We have carefully examined the balance of plaintiffs-appellants' contentions of error. We hold that they are without merit. These contentions, for the most part, challenge the trial court's denial of admission into evidence various testimony or documents. We have reviewed the record and hold that no prejudicial error was committed. The court carefully analyzed each issue and found that the probative value was outweighed by the danger of unfair prejudice, confusion of issues and misleading the jury. Further, the court correctly observed that certain tenders of evidence of other flight incidents, after the crash of Falcon 10, would constitute a mini-trial within a trial, resulting in undue delay, waste of time, and needless presentation of cumulative evidence. Rule 403; Rigby v. Beech Aircraft Corp., 548 F.2d 288 (10th Cir.1977) [applying Rule 403 in a products liability action]. Furthermore, the trial court correctly found that similarity of proof of causation was lacking, citing to Julander v. Ford Motor Co., 488 F.2d 839 (10th Cir.1973).
We find no merit in the contentions that the trial court erred in (1) allowing alleged prejudicial misrepresentations by defendants' counsel to go uncured, and (2) prejudicing the plaintiffs by bifurcation of the trial. With regard to plaintiffs' contention that the trial court erred in dismissing plaintiff Beverly L. Miles' punitive damages claim, we need not decide whether the trial court erred in applying the one-year statute of limitation set forth in Sec. 13-80-104, C.R.S.1973. Section 13-21-102, C.R.S.1973 provides, in pertinent part:
In all civil actions in which damages are assessed by a jury for a wrong done to the person ... and the injury complained of is attended by circumstances of ... a wanton and reckless disregard of the injured party's rights and feelings, the jury, in addition to the actual damages sustained by such party, may award him reasonable exemplary damages.
Obviously, Sec. 13-21-102 has no application in the absence of an underlying award of actual damages. Harding Glass Co. v. Jones, 640 P.2d 1123 (Colo.1982). Here, the jury did not find for the plaintiffs on the issue of liability, a prerequisite for an award of damages.
Turning now to AMD's cross appeal, we hold that the trial court did not abuse its discretion in refusing to tax as costs for AMD the reasonable and necessary costs of partial daily transcripts, exhibits used at trial, travel expenses of experts and French company employees beyond one hundred miles, and depositions used but not read at trial, in total amount of $20,654.21. In addition, Falcon Jet cross appeals from the disallowance of costs of $8,310.05 and Garrett Corporation cross appeals from the denial of an award of costs in the approximate sum of $22,679.95. Defendants contend that the trial court did not give its reasons for disallowing these costs, in violation of Delano v. Kitch, 663 F.2d 990 (10th Cir.1981), cert. denied, 456 U.S. 946, 102 S.Ct. 2012, 72 L.Ed.2d 468 (1982). In Delano we held that because Fed.R.Civ.P. Rule 54(d) 28 U.S.C.A. provides that costs shall be allowed as a matter of course to the prevailing party unless the court directs otherwise, it is incumbent upon the trial court, should it refuse to award costs to the prevailing party, to state its reasons so that the appellate court will have a basis for judging whether the trial court acted within its discretion. In the case at bar we are not adrift. The trial court set forth adequate reasons for modification of taxation of costs in its order of February 8, 1982. [R., App.Vol. IV, pp. 153-157]. The trial court did not abuse its discretion in disallowing costs of daily transcripts in the amount of $11,817.55, photographer's fees for the preparation of Exhibits 222-25 through 31 in the amount of $949.80, negatives in the amount of $174.00, photocopies used in the juror notebooks (except those copies actually used by the jury) in the amount of $318.75, transcripts of hearings and conferences, pretrial, and other conferences, and, depositions except for those actually read into evidence. The court reaffirmed its 100-mile rule for transportation costs of witnesses and allowed costs for travel for one trip only. The trial court's order is in line with the general costs statute, 28 U.S.C. Sec. 1920. That statute, among other things, allows fees of the court reporter for any stenographic transcript necessarily obtained "for use" in the case and fees for exemplification and copies of papers necessarily obtained "for use" in the case. The trial court's discretion with regard to what costs in the taking of depositions are reasonably necessary to the litigation will not be disturbed on appeal unless abused. We find no abuse of discretion by the trial court in modifying taxation of costs.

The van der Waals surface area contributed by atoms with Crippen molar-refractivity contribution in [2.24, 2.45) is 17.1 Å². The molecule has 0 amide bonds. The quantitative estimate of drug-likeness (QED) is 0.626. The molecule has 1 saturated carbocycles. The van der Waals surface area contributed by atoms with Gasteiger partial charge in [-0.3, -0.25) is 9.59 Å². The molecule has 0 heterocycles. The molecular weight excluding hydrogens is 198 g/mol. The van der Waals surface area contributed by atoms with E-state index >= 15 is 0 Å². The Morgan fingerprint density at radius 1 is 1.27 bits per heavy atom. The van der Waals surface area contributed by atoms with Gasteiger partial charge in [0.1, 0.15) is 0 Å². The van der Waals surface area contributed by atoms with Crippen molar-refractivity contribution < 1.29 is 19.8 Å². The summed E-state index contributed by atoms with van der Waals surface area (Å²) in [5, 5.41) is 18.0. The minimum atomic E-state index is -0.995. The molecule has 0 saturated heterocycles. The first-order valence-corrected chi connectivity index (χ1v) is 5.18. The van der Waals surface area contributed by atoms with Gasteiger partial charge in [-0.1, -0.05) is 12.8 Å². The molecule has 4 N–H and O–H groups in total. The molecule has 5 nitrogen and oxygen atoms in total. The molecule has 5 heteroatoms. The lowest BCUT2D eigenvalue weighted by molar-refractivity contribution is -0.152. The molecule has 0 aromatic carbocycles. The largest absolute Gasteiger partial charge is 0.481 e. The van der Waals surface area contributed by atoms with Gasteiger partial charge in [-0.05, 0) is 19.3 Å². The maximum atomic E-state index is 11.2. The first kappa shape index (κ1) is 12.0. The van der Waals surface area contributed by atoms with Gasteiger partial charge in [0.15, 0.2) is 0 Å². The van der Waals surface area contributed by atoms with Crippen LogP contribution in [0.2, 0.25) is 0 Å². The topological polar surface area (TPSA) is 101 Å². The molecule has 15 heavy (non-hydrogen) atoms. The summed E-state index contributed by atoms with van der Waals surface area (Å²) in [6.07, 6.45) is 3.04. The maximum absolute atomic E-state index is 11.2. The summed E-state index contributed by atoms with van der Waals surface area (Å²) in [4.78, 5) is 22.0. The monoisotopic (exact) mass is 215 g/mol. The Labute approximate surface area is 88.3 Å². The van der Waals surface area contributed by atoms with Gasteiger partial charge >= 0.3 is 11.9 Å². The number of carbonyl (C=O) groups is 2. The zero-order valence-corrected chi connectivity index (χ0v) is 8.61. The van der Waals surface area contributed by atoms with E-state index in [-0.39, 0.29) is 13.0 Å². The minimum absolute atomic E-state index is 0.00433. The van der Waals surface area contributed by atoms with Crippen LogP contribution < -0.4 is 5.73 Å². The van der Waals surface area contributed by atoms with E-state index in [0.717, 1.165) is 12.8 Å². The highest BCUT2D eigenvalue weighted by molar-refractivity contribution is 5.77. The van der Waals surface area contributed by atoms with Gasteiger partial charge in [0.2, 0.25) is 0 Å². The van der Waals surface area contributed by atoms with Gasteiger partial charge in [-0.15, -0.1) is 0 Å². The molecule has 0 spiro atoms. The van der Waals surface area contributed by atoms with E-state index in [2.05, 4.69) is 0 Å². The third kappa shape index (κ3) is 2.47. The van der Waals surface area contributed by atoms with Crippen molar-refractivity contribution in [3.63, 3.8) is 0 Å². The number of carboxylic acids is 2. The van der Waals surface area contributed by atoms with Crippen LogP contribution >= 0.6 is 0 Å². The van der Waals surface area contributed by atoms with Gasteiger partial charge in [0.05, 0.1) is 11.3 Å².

McKAY, Circuit Judge, concurring:
I concur in result and in the opinion of the court except to the extent that it purports to resolve the difficult question of possible conflict between state and federal rules of evidence. As the court's opinion makes clear, that discussion is not necessary to our decision which properly rests on the independent ground of balancing mandated by Rule 403 and parallel state authority.